Professor Smil tells us what history teaches us about energy transitions as the world embarks on radical changes in the 21st century.

In Japan, companies are rushing into wood-burning biomass projects to take advantage of generous government subsidies. More than 800 projects have won government approval, offering 12.4 gigawatts of electrical power capacity—equal to 12 nuclear power stations. The sheer number of projects has raised questions about how they will all find sufficient fuel, mostly shipped in from countries like Canada and Vietnam. The projects approved to date that use wood fuel would need the equivalent of up to 60 million tons of wood pellets, compared with a global output of 24 million tons in 2014, said Takanobu Aikawa, a senior researcher at Japan’s Renewable Energy Institute.  Biomass plants generate energy by burning fuels and releasing carbon dioxide into the atmosphere. They qualify as a renewable energy source because plants absorb carbon dioxide as they grow, with a lifespan of years.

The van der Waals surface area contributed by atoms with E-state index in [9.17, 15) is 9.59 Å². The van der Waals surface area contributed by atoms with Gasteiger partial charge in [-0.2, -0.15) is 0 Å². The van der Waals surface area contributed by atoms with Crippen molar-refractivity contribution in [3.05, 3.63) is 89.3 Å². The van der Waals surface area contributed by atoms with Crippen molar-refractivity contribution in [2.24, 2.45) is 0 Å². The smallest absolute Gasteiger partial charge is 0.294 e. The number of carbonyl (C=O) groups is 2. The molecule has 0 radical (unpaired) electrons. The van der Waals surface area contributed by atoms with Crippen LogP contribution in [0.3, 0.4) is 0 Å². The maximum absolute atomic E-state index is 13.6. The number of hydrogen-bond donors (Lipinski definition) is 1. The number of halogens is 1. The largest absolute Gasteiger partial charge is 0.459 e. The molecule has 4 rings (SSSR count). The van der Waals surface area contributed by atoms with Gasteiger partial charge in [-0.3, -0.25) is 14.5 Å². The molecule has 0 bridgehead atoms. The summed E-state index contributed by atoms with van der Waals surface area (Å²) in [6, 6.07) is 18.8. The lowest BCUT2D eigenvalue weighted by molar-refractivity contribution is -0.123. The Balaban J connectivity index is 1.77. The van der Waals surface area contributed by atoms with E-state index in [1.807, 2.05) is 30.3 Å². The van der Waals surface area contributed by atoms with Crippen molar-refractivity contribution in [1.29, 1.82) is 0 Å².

A study by the Centre for Climate Finance & Investment at London’s Imperial College finds residential renewable power generation and storage will become profitable for London households by 2030. This could cause a major disruption to the UK utilities sector. The disruptive force of cheaper battery storage will enable customers to gradually leave the national electric grid and cause problems for the economics and operation of the utilities. The mass adoption by consumers of a cheaper alternative may provoke a price hike on remaining consumers, prompting even further reductions in demand creating a feedback loop called “the utility death spiral”. Directror of the Centre, Dr. Charles Donovan said:

“The UK government has a big problem on its hands: solar and storage technologies are advancing rapidly and will bleed revenues from the utilities sector, yet we need a financially healthy industry to enable large-scale investments in smarter, more flexible electric power networks.  The transition ahead is going to be messy. For example, the expensive baseload nuclear power to be generated by Hinkley Point C may not even be needed if consumers make the profitable switch to onsite solar and storage indicated by our model.”